This observer feels that Nairn is Disnelyland compared to the lifestyle in some towns and cities in the United Kingdom. Maybe folk like it here because they can take their kids for a walk in a relaxing environment where they don't have to remain at constant 100% streetwise mode?
@anonymous nairnite. The pool may be open but trying to find a session you can use with families is difficult when you factor in all the clubs and special interest sessions. The park is ok but hardly outstanding when compared to other local towns. I agree with much of what Moan Ranger says particularly Nairnites championing of mediocrity. The town is dying on its @rse and being in a pretty setting will not stop that. Face facts Nairn and get out and support local business. And @Graisg walking the bairns does not make the town money and increase its vibrancy and sustainability. We need to appeal to all markets, tourism has to be the catalyst for development improvement and improvement. It is a prevailing attitude in Nairn that we are entitled to peoples businesses and cash and dont need to work for it. No one is saying lets build Blackpool but lets at least properly service the market we have
@local trader - perhaps I should have said visitors walking bairns, maybe that is not clear in my comment. Many thousands of people bring their kids to Nairn every year and have a great time.
So the suggestion is that when we walk our bairns we pay some sort of High St tax to make the shops sustainable?
I think the suggestion is that we need a decent high street offering to encourage the families that have come to utilise the undoubtedly fantastic and popular beach to spend a few quid there, whether it be a cup of tea, local crafts, nairnshire produce or a new pair of socks. Face facts Nairn many tourists to the Highlands stay in Inverness, this is where they spend their hard earned holiday pennies, nairn is a cheap day out to the beach as long as the weather permits, if its pouring down we simply get overlooked. Heres an idea Nairn...what about charging to park at the links, Harbour and Maggot during peak season but offer free parking in the town? The revenue generated could then be used to invest in local facilities. Visitors would then be herded more towards the high street. Im not saying it us viable - I dont know but we need some "out of the box" thinking.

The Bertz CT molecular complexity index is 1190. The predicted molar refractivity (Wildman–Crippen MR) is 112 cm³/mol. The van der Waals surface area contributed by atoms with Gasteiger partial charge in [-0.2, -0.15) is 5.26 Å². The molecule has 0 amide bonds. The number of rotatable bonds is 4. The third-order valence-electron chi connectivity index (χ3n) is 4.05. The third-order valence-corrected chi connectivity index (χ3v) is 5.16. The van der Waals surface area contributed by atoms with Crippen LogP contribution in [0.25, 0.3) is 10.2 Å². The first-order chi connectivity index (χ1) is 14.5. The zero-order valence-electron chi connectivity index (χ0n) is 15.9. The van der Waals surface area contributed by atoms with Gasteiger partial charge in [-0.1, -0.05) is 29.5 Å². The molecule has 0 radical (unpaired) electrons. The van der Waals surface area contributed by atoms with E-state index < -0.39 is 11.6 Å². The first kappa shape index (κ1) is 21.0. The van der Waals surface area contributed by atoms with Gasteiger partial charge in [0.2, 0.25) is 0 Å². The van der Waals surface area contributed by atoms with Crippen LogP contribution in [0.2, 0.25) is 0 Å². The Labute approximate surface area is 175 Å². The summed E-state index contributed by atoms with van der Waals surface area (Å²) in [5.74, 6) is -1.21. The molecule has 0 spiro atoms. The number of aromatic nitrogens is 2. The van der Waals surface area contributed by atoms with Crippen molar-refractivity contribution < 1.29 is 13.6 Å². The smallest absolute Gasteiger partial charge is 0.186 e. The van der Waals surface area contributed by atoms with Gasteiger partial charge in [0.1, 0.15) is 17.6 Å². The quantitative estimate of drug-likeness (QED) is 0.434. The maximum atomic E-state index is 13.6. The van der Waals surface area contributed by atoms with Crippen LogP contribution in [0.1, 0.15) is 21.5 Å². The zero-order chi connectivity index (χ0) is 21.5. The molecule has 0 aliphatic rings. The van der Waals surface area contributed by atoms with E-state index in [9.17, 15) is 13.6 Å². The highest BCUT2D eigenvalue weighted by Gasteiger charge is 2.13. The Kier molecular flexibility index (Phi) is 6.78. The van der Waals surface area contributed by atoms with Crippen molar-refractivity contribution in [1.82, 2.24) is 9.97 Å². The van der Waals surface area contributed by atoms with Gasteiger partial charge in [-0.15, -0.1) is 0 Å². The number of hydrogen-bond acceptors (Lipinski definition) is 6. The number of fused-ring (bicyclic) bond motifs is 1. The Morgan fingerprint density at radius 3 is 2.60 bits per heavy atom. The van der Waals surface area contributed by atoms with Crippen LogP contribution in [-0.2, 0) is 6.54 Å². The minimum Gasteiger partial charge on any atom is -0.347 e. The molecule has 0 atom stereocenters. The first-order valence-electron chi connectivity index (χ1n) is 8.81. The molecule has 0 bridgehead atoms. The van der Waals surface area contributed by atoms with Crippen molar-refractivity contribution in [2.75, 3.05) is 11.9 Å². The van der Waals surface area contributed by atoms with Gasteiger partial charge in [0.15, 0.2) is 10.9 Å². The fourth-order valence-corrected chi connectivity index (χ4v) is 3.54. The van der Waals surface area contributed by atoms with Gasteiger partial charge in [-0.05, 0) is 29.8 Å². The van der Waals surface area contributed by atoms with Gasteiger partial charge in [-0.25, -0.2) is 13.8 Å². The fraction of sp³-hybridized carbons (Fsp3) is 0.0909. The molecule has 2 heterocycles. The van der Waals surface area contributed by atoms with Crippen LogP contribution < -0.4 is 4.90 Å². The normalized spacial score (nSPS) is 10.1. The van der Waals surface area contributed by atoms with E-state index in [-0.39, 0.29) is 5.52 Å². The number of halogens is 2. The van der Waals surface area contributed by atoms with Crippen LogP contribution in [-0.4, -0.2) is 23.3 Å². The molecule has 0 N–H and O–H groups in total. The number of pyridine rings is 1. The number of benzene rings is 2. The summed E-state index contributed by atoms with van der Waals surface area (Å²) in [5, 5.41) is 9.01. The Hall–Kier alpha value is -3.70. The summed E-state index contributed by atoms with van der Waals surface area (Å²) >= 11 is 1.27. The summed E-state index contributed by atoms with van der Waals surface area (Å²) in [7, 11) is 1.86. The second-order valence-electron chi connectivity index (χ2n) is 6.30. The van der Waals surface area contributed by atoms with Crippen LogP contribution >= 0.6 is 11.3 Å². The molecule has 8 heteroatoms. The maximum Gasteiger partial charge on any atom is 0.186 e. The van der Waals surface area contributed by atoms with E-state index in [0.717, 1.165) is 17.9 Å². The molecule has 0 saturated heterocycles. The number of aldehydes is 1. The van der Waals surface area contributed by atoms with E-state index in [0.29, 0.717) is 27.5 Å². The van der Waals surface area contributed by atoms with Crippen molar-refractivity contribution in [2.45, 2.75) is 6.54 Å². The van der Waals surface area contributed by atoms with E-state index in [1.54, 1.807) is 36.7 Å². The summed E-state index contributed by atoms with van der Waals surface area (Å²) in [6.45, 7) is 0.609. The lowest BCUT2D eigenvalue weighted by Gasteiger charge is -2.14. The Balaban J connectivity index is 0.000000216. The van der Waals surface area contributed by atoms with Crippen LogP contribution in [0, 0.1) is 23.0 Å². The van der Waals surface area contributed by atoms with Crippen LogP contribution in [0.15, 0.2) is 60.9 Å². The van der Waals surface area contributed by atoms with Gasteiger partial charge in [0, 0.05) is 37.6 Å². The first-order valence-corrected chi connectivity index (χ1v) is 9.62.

So Moan Ranger you're proposing a tax on the current 'free' offerings that Scotland has to offer, namely charging people to look at our countryside. Maybe we should set-up toll booths at the edge of town and levy a charge for each vehicle that dares to enter Nairn?
It may have escaped your notice but the vast majority of folk who park at the Links, harbour or the Maggot are local,and probably a large proportion of those are dog walkers
IF we had a High St full of unique bespoke shops then folk would already be shopping flocking to it and we wouldn't be having this conversation. But we don't, I can't think of one shop in Nairn that has folk driving for miles to shop in it discounting Sainsbury's of course
The model shop was arguably a shop that should have attracted tourists and visitors from outwith Nairn but it too failed. I cannot think of another shop like this on the High St in terms of it's appeal, can anyone else?
Nairn High St is never going to be an Eastgate and that is the sort shopping experience that patently people want.
The very nature of shopping has changed across Scotland with internet purchases becoming more popular each year